Perhaps my best race performance since I took up running and a 4th place finish faster than last years winning time.
I ran last years race with Ally and the focus was totally on her getting that first ultra finish under her belt (mission accomplished!) but this time I was out and out racing this one.
This is a race on trails and terrain I know well, it’s as local as you can get and it’s excellently organised and supported by my good friends at Team OA so I wanted to really do well here. It was very much an “A race” for me and I wanted to experiment with a different training approach for it too.
The build up weeks
Since the 4th place at Ladybower 35 6 weeks ago, I decided that my training for White Rose would be focused on speed instead of distance. A total turnaround from the higher mileage approach and 4:30am long runs I did for Ladybower.
I felt that I ran well at Ladybower, after some reflection anyway, and that the long runs I’d been putting in did me good in the last 5 miles but I also felt pretty drained and by the time I got the start line for that one I was nursing a few niggles due to the longer mileage weeks so for the 6 weeks since I dropped my mileage right back from 60-70 mpw to 35-40 mpw but I made those miles count and ran them faster and harder than in longer weeks.
My thinking was that in a “short” ultra like the White Rose 30 some of it is mental desire and strength to dig deep but ultimately if you want to do well you have to have outright speed and while I’m not the fastest on the start line I’ve worked on my 5k times and run more 7-8 mile tempo runs to be able to go out fast or kick if needed and I feel reasonably confident that in the coming months I can get my 5k time down to 17 flat which I can then build on.
I’ve really enjoyed running the bits of the route that go around my house and commute to work and using Strava segments as encouragement to do speed work. I’ve also enjoyed getting to the start of a race not feeling too drained or nursing any significant niggles for a change so the lower mileage worked in that respect.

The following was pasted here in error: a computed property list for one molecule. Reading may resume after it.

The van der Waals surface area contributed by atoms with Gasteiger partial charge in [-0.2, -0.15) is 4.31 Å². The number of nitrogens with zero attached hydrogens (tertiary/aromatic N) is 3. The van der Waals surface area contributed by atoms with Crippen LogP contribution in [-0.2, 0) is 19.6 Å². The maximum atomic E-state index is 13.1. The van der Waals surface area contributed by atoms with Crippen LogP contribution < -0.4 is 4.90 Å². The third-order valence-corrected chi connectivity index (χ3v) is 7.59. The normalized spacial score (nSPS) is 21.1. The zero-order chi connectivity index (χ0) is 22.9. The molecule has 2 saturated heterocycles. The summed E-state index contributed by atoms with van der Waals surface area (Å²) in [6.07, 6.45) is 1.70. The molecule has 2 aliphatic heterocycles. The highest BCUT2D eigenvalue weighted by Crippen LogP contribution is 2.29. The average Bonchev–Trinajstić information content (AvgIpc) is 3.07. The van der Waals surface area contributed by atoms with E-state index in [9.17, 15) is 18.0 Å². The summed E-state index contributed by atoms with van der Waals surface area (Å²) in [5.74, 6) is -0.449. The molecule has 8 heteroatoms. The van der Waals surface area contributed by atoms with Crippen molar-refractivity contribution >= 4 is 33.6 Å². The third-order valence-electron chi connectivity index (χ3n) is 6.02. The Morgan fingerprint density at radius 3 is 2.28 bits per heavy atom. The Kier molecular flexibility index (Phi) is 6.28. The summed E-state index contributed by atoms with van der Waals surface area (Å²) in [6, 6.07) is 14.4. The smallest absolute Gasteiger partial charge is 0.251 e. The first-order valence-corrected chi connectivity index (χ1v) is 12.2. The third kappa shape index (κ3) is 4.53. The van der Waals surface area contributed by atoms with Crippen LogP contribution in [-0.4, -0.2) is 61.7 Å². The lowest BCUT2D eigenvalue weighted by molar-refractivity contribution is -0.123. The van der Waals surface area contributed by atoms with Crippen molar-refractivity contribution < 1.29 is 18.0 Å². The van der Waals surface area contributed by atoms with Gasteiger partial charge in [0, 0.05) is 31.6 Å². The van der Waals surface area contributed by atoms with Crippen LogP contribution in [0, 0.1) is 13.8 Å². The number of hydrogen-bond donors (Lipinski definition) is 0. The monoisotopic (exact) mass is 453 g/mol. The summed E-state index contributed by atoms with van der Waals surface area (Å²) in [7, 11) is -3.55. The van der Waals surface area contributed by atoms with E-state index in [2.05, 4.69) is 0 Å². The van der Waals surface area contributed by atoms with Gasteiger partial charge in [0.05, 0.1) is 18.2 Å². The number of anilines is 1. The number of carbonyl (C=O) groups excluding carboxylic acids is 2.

I suffered really badly at Ladybower from putting myself under too much pressure to perform and wanted to avoid that so I decided this time that I’d simply run to a time goal and ignore everything around me.
I set an incredibly ambitious (for me) target of 4:30 or 9 minute miles and decided to set my Suunto to display current pace and overall average page and run to that without worrying too much about distance as I knew the course anyway.
As it turned out, as usual, the mass start and downhill first 3/4 of a mile meant a quick start and my plan was to run fast on the downhills and flat where possible so we flew out of Marsden CC and around to the first climb up Wessenden Trail to CP1 at 4.5 miles.
Running briefly with the 30 mile winner Anthony Hatswell – Pic: Examiner.co.uk
I eased off a little as we started climbing as there were a couple of guys already opening a small gap (as it turns out, they were the two winners of the 30 & 60) and settled into my own race.
I like the first 10-11 miles of this race, it’s reasonably tough but there’s a good amount of flat and downhill to cruise along on.
Climbing the valley
The first bit of this race that I truly dread is the climb up from Manchester Road through Wellhouse up to Bolster Moor and Outlane. It’s a real slog with some steep gradients and at this point in the race I started feeling the initial fast pace a little on the climbs.
Continuing the climb up Scapegoat Hill really drained my legs and I was glad I’d banked some time in the earlier miles so I was still on schedule and I’d always planned to power-hike the main hills so it’s a good chance to take on a gel or two.